I couldn’t find any sites offering tickets for this show, not even for £2,015, which according to the BBC – – is what one site was charging for two tickets whose face value was £35 each. I did find a couple of sites that both buy and sell tickets, which I won’t name because I wouldn’t want to give them publicity. They are completely legitimate, unfortunately, but bearing in mind the Donmar is subsidised by the tax payer, and the top price is £35, and virtually every production there is sold out within minutes of the booking period opening, it does seem iniquitous that anyone other than the theatre itself is profiting so much from its own success.


Or if the show is sold out, GO TO THE THEATRE and ask about their returns policy, or whether they offer TICKETS ON THE DAY. The Book of Mormon for instance has a daily ballot so if you turn up at 10am you can put your name on a list and if you are lucky you will get a front row stalls seat for £20.

As I said before most ticket agencies are not breaking the law, even the ones with 1000% plus mark-ups. But except in exceptional circumstances there is no need to have anything to do with them.

The noblest Romans of them all

Cast of Julius Caesar (

The cast of Julius Caesar (

While waiting for the all-female production of Julius Caesar to begin at the Donmar last Saturday I was chatting to my next door neighbour (an actress) about Privates on Parade, which I saw recently, and she said she wouldn’t want to see a show that featured an almost all-male cast and only one part for a woman. That brought me up short rather, because the gender makeup of the cast has never really been something I’ve taken much account of when deciding what shows I want to see. (But then I am not an actress, not any longer; and fortunately I didn’t tell her one of the plays on my agenda for January is the all-male Globe production of Twelfth Night.)

In fact I sat down to Julius Caesar (director Phyllida Lloyd) with quite a few misgivings. An all-female Julius Caesar of all plays – why? Set in a woman’s prison – double why??  (That said I thought the all-female Richard III at the Globe a few years ago was a deal better than the all-male version of the same play I saw there this summer.)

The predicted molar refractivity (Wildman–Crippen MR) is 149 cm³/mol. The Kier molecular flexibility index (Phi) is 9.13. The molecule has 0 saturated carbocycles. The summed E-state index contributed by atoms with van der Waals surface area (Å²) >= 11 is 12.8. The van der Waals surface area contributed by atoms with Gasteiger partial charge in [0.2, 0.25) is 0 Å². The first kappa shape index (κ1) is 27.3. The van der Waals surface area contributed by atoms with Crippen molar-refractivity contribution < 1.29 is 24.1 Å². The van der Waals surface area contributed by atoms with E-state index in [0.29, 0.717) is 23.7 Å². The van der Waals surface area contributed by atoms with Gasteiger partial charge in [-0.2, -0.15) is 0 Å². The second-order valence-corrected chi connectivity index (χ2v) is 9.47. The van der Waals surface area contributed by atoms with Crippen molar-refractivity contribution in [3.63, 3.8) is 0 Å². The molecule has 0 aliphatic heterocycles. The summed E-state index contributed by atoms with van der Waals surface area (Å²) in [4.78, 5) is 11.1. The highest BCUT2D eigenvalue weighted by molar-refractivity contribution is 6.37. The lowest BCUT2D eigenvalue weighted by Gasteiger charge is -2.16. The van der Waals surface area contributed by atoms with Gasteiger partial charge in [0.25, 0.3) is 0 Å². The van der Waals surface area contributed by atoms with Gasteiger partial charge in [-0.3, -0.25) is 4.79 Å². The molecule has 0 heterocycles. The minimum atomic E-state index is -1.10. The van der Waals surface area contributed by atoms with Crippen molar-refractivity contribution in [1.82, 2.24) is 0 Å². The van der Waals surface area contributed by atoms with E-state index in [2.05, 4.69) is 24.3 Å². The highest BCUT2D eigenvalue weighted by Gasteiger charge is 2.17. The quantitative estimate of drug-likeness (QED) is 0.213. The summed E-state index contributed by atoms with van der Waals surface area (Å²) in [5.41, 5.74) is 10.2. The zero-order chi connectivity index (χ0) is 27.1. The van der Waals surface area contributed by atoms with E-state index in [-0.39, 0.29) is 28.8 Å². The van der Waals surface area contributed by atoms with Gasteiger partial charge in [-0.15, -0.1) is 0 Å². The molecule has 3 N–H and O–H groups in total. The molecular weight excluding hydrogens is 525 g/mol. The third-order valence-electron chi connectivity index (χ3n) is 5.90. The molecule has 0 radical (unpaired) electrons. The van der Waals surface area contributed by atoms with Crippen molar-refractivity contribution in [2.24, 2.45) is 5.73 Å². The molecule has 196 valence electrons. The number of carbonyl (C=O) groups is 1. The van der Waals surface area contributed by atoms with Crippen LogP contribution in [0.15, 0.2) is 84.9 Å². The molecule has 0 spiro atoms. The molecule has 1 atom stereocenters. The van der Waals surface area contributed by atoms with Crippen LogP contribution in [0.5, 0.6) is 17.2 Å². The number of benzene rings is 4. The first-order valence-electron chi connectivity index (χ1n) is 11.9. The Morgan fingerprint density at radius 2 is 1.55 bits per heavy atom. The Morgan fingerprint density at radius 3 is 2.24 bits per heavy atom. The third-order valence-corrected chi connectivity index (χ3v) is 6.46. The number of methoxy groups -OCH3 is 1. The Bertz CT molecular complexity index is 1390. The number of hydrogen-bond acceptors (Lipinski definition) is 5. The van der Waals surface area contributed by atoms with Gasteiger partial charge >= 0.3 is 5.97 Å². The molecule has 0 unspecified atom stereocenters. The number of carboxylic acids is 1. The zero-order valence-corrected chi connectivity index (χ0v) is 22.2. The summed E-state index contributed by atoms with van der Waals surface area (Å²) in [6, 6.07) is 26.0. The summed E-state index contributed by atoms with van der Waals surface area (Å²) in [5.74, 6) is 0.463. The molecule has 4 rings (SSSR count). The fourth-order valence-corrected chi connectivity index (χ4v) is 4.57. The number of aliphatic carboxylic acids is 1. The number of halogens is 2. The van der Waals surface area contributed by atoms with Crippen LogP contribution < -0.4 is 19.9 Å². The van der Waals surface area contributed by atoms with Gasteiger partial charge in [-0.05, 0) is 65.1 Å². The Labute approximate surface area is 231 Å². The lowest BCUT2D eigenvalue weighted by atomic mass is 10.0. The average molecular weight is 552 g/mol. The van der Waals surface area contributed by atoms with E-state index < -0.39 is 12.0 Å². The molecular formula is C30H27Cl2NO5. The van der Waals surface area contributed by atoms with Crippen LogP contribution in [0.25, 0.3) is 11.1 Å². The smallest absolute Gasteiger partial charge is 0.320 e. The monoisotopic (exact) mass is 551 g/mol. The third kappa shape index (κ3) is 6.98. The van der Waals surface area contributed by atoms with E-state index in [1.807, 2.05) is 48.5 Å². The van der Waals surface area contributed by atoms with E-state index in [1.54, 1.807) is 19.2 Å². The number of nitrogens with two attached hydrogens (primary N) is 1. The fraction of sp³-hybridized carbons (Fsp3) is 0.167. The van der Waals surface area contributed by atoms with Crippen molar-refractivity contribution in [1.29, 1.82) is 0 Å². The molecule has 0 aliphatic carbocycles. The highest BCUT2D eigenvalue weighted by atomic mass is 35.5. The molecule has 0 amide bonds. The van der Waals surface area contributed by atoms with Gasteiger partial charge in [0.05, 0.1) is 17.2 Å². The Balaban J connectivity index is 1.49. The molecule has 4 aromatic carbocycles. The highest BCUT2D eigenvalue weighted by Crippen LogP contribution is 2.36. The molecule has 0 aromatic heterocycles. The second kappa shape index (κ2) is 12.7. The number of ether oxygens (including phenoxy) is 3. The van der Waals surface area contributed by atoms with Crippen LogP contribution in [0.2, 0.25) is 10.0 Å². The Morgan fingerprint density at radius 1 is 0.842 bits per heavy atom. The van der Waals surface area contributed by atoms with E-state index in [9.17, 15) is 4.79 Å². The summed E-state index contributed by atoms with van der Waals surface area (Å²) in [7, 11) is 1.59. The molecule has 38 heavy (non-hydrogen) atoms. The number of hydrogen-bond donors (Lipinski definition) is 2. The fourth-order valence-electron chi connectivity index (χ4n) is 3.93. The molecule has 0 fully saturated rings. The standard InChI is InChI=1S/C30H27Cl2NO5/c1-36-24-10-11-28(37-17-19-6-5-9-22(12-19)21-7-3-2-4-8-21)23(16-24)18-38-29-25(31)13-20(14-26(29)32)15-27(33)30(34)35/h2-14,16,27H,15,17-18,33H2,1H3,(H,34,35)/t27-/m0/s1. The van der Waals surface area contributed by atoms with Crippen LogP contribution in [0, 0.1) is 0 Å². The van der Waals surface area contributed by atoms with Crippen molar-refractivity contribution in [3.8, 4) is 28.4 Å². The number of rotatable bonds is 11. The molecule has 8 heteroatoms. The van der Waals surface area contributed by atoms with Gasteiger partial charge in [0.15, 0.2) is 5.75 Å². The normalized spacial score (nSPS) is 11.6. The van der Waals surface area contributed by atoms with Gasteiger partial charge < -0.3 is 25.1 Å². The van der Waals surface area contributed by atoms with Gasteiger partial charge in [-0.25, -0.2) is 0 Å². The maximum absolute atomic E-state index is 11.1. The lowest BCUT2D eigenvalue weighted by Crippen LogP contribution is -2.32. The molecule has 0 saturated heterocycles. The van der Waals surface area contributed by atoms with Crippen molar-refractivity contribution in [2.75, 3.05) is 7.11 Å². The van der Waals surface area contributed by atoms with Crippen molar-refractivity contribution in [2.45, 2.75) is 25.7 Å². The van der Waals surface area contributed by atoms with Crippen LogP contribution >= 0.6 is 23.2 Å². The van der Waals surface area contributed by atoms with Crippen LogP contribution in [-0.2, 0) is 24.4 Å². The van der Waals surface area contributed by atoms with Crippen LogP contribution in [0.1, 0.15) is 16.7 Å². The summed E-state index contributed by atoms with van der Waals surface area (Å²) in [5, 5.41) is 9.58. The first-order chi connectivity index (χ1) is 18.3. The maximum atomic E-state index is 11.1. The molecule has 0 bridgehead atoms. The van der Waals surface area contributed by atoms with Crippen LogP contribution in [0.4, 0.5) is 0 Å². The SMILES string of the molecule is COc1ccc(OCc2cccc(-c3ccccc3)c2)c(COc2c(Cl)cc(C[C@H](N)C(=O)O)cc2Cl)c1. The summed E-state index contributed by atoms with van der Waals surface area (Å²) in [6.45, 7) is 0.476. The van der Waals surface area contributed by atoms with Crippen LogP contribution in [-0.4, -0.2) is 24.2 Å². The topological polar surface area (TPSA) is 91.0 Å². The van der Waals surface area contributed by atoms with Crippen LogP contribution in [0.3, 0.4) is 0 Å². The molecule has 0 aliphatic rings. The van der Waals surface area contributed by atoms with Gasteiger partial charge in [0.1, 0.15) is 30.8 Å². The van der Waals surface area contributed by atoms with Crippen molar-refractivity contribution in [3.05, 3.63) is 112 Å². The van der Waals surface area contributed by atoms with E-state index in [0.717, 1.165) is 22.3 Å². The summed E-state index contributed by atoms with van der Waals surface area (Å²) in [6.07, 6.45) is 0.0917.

The first ten minutes or so did not nothing to dispel those misgivings. The show begins with an awful lot of noise, and these women in grey track suits running up and down the stairs, banging tin trays, gesturing and yelling in a decidedly butch manner and kowtowing to the woman in the beret, who shouts louder than any of them.

Frances Barber (

Frances Barber & followers (

However once the play itself began things begin to fall into place. The woman in the beret is Caesar, of course (Frances Barber), and the pale, gaunt one is Brutus (Harriet Walter). From then on it was, pretty much, plain sailing.

It’s not so much that I forgot they were women – despite some ultra masculine haircuts and posturing I never felt these women were pretending to be men; the gender issue wasn’t an issue. What I did get from this production, more I think than I ever have from any previous version, was the strength of friendship, in particular between the muscular, energetic Cassius (Jenny Jules) and the pale, doubting Brutus, and between Brutus and Mark Anthony (Cush Jumbo) – whose transformation from headstrong, callow youth to canny politician reminded me rather of young Hal/Henry V.

Jenny Jules (Cassius)

Jenny Jules (Cassius)

On occasion (not too often) we are reminded that this is a prison production, when fight scenes get out of hand and sirens sound and prison warders appear through a heavy clanging door and slam on the lights; and on another occasion when Brutus/Harriet Walter, annoyed at the suppressed giggling outside his tent while he is remonstrating with Cassius, breaks off to hiss through the gap in the canvas – ‘Will you shut the f*** up!’.

Harriet Walter (Brutus)

Harriet Walter (Brutus)

But oddly enough rather than annoyingly interrupting the flow these interjections add another layer to the proceedings, by reminding us that these are professional actors playing prisoners playing Romans. So when the girl playing a pregnant Portia mysteriously retains her bump when doubling as Octavius this is because it is the prisoner who is pregnant, rather than Portia. (I admit this had to be explained to me.)  And because the multi-tasking cast, some of whom played instruments, remain on stage for much of the action you are never quite sure whether it is the ghost of Caesar lurking in the background during the battle scenes, or the prisoner in the beret.


Cush Jumbo (Mark Anthony)

So I have to say my misgivings were totally allayed. This is one of the clearest, most beautifully spoken and – above all – most moving  versions of Julius Caesar I have ever seen (and I’ve seen a few); perhaps it was because of the all-female cast, but I think more likely it was that we were simply watching acting of the highest order.


PS: More on Peter Nichols. Passion Play is opening at the Duke of York’s Theatre in May, starring Zoe Wanamaker. It was always my suggestion that the Globe name their second theatre after its creator, her father Sam Wanamaker. So someone is listening to me after all!